“Meat ‘n’ three.” That’s the colloquial expression used to describe a particular type of restaurant in the South. The concept is easy enough: choose a meat from what’s available on a particular day, and then load up on all the sides – a couple of vegetables, some rice or potatoes, a biscuit or corn muffin, etc.
The phrase “meat ‘n’ three” might perhaps conjure some biased thinking about the stereotypes common to the overall idea of “Southern Food.” But what strikes me most about it is the truly world-wide ubiquity of the “meat ‘n’ three” concept. I especially thought about this while doing research on the cuisine of Kenya, the country of origin for June’s featured grantee, Kakenya’s Dream.
Over and over, I read about how so many meals in Kenya, especially the celebratory ones, include some type of grilled or roasted meat, plus lots of vegetable sides. There’s Nyama Choma, roasted meat, Ugali, a cooked cornmeal staple, Pilau, rice, Irio, a mash of potatoes and peas, Sukuma Wiki, stewed collards greens or kale, Kachumbari, a mix of raw tomatoes and onions, Mabenda, okra, Chai, tea with milk and sugar. (Recipes for a number of these classic Kenyan dishes can be found in the Dining for Women recipe database.)
In other words, what’s being represented in the cuisine of Kenya is usually some sort of roasted or barbecued meat with grits or mashed potatoes or rice, plus greens and beans. Not to mention a salad of tomatoes and onions. And, okra and sweet tea. Hmmm. Haven’t I (along with countless others) eaten this meal before? Isn’t it all so recognizable?
Kenya is on the east coast of Africa, along the Indian Ocean. As I similarly described the foods of Tanzania in February’s Proven Platter, the flavors of India and the Arabian Peninsula are prominent in the dishes of Kenya, too. This happy geographical accident makes the culinary possibilities of Kenyan cuisine all the more tantalizing, and for me, also represents how food deeply connects us in ways that may not seem immediately obvious. That notwithstanding, just one bite of a particular dish from a far-away-seeming place can feel as nostalgic and comforting as one your grandmother made for a party in her own backyard.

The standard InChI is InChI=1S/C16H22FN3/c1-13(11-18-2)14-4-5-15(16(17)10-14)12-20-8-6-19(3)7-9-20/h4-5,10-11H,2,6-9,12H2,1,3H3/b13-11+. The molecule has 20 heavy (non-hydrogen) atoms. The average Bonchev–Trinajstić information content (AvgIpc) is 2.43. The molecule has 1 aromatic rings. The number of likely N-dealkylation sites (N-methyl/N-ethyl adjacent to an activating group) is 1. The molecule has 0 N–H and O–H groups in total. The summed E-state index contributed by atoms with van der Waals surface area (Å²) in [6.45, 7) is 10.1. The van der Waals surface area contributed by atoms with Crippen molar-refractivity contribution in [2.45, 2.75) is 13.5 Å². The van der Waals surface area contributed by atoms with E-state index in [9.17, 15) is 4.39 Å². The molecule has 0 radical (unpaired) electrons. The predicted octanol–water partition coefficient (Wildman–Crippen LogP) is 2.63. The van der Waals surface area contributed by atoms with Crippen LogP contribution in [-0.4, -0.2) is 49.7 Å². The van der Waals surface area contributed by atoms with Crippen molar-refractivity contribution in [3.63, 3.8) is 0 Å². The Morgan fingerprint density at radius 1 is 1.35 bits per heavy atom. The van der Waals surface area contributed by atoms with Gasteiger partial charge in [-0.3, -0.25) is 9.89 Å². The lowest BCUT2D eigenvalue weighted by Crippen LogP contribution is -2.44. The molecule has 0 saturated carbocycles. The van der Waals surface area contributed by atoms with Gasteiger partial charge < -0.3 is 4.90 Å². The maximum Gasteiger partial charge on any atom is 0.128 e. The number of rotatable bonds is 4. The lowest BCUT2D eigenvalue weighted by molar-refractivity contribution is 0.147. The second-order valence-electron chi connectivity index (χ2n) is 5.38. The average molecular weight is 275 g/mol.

All I’m really trying to say is:
Don’t be surprised when the familiar-sounding recipes I developed this month to evoke the dishes of Kenya seem like they belong on a down-South menu of an Indian-inspired “meat ‘n’ three” – by way of the Middle East! I hope you enjoy them.
Please do not hesitate to let me know if you have questions about any recipe ingredient, method, etc. I can be reached at firstname.lastname@example.org.
Ground Lamb Kebabs
Cooking tips/notes: In Kenya, these kebabs are called kofta. Take a look at the photo that accompanies this recipe to get an idea about the shape of them. They’re really just meatballs, formed into a cigar shape. Made even smaller, they would be great to serve as an appetizer for a party. Metal skewers are preferable.
2 tablespoons grapeseed (or other neutral-flavored) oil
1 medium white onion, minced
2 cloves garlic, minced
1 teaspoon ground cumin
1 teaspoon ground coriander
1 teaspoon ground turmeric
1 teaspoon kosher salt
½ teaspoon ground black pepper
¼ teaspoon ground cinnamon
¼ cup finely chopped fresh mint
1 pound ground lamb
Warm grapeseed oil in a frying pan over medium heat. Add minced white onion and sauté until translucent and slightly golden, approximately 4 to 5 minutes. Add the minced garlic, ground cumin, ground coriander, ground turmeric, kosher salt, ground black pepper, and ground cinnamon. Cook for another minute or two until very fragrant.
Stir in the finely chopped fresh mint, just until combined. Remove from heat and let cool.
As the onion and spice mixture is cooling, preheat the broiler.
Put ground lamb into a large bowl. When the onion and spice blend has cooled, gently mix it into the ground lamb until thoroughly combined.
Using approximately 2 ounces of the lamb/onion and spice mixture for each kebab, form cylinder shapes. Thread each, long-wise, onto a metal skewer. You should be able to make a total of 8 skewers.
Place skewers on a broiling pan and broil 4 to 5 minutes per side. Alternatively, you could cook them on top of the stove in an oiled grill-pan or cast-iron skillet.
Recipe and photo credit: Traci Barr